HomeFeatured VehiclesPick of the Day: 1987 Audi 5000 S

Pick of the Day: 1987 Audi 5000 S

As rare as 1980s cars get


The car I learned to drive in was my mom’s 1979 Audi 5000. It was the first European car we had in my family, and I loved the way the car drove, handled, and felt. I also loved that car because it was one of Robin Masters cars on Magnum P.I., bearing the license plate “Robin 2” in the show.

A few year later there was a big lawsuit around the 5000 and unintended acceleration was a potential issue. This turned out to be nothing, but the press ran multiple stories on this and the 5000 was seen as a car to avoid. A well known TV news program even did a story on this, and they actually set it up to fail by modifying the car. As a result finding an Audi 5000 is quite difficult, and finding a nice example of one is even harder.

The Pick of the Day is one of these collector car unicorns, a 1987 Audi 5000 S with a 5-speed manual gearbox.

The car here is one of the cars after the 1982 facelift, which made a car that was already good even better. Interior ergonomics were better and the car had a more aerodynamic body. These were quite popular when new and Audi would sell more than 200,000 of these facelifted 5000s.

The seller describes this Audi 5000 S as having covered a total of only 58,700 miles from new. They describe the car as being in excellent condition and one that both runs and drives amazing. The car is said to have zero rust and still wears its original blue paint. They add that there are also no serious scratches or damage and that the car has never been in an accident.

The interior looks to be must the same, completely original and in terrific condition. The light tan factory velour seats look to be in exceptional condition, and I see no evidence of dash cracks or any other issues. All in all it looks like a well cared for example. Even the shift boot is in amazing condition.

The seller goes on to state that the suspension system is in excellent condition as well. Recent service items include a new clutch kit, new master cylinder, new engine & transmission mounts, new power steering rack, new PS fluid, brake fluid, new timing belt kit with water pump, new brake rotors and pads, and a new AC compressor.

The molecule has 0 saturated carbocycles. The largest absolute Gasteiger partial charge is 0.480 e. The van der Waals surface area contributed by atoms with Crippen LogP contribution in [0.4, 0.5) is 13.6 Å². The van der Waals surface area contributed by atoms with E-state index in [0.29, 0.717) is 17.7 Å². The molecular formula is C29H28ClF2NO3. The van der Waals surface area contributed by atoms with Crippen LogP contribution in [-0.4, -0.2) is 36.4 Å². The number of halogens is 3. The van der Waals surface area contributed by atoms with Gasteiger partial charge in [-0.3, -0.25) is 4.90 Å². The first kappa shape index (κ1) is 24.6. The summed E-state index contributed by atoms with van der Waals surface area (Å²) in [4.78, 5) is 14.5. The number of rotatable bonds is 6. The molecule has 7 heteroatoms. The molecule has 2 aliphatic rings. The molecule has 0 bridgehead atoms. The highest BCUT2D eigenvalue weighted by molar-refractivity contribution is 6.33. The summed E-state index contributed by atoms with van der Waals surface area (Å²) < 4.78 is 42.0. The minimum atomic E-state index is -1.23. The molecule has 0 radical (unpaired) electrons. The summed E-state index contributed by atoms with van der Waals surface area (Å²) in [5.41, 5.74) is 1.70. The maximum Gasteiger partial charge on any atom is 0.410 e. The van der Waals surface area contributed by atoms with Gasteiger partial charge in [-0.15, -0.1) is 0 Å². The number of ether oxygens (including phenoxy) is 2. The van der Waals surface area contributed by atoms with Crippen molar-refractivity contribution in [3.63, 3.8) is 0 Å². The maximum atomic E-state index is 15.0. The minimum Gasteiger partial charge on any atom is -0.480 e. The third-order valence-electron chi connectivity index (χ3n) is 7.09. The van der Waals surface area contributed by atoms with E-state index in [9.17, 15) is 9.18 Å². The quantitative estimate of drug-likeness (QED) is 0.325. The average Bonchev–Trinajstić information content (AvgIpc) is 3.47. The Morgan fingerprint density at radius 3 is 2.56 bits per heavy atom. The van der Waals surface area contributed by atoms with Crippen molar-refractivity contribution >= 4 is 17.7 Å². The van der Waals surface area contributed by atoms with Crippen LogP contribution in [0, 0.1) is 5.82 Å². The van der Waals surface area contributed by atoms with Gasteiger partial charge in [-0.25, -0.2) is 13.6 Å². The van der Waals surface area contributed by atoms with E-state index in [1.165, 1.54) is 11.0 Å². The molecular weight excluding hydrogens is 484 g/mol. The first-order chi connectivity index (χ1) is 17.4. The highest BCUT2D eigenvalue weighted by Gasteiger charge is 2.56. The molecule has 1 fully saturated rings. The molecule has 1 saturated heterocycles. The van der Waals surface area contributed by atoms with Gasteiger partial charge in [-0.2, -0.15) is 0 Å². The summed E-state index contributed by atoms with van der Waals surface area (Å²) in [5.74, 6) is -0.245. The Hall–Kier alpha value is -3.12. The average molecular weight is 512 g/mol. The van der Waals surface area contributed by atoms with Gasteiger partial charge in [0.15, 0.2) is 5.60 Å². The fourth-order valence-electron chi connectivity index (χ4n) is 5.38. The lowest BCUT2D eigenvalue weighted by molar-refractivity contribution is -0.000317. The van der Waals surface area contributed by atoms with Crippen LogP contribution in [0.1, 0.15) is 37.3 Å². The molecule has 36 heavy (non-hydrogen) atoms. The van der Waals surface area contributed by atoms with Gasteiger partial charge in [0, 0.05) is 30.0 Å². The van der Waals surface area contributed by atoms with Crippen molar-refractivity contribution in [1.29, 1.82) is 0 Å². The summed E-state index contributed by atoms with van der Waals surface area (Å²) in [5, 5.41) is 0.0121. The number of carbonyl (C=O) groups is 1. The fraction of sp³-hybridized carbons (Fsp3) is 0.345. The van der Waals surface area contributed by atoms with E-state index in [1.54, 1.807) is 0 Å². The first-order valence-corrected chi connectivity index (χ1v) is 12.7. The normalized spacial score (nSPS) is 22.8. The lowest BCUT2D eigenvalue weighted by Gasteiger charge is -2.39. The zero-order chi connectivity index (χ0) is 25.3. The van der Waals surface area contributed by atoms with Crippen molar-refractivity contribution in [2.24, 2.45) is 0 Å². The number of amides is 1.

This truly looks like an exceptionally well cared for time capsule of a car you are not likely to see another one of ever. For me, I would try get “Robin 2” personalized licenses plates for it and show it at the next RADwood event.

The asking price for this car is only $12,995 which if you do the math likely covers the cost of all the recent service items. If you are looking for an Audi 5000 S that might be the best one in the world, this one would likely be in contention.

To view this listing on, you can find the library of archives at Pick of the Day.

Andy Reid
Andy Reid
Andy Reid's first car, purchased at age 15, was a 1968 Fiat 124 coupe. His second, obtained by spending his college savings fund, was a 1966 Ferrari 330 GT 2+2. Since then, he has owned more than 150 cars—none of them normal or reasonable—as well as numerous classic motorcycles and scooters. A veteran of film, television, advertising and helping to launch a few Internet-based companies, Reid was a columnist for Classic Motorsports magazine for 12 years and has written for several other publications. He is considered an expert in European sports and luxury cars and is a respected concours judge. He lives in Canton, Connecticut.


  1. I remember the arrogant (maybe tongue in cheek?) advertising for these cars. In a heavy German accent, “The Audi 5000. We should have charged more for it!”

  2. My Dad had one. It replaced his BMW 733i when he decided spending less on a car made sense. His was a light Ivory color with brown interior and was the pre-facelift model with sealed beam headlights. Great car, fantastic road manners, spacious and very quiet interior, good trunk. Definitely down on power as were all cars in the early ’80s but once up to speed a fantastic freeway flyer. The 3-speed automatic was probably a bigger handicap than the 2.2L 5 cyl. under the hood. When the “unintended acceleration” story broke, Dad joked that it was nothing new, the pokey Audi never really felt like it “intended” to accelerate. Tried to talk Dad into a 200 turbo Avant when he was ready for a new car, he took a walk on the wild-side instead with a new Jag XJ6.

  3. It was a very great car in reality . The quattro , all wheel was king of the road in rain or snow conditions . The b.s. story of unintended acceleration was actually a lady wearing high heels who caused the accelerator pedal to jam forward , so she sued anyway and it took years to discover the truth of her real ineptitude .

  4. The Audi CS TURBO was the model to have – with the full time 4wd if you needed it (I didn’t) The reason you don’t see them anymore because a lot of them were corp lease turn-ins (@ 2 years old) and a straw guy was buying them and selling them to a German guy who was rolling back the odos and shipping them to Europe/Germany and reselling them, but they were still in good condition then and they LUFFED the AUTOBAHN!


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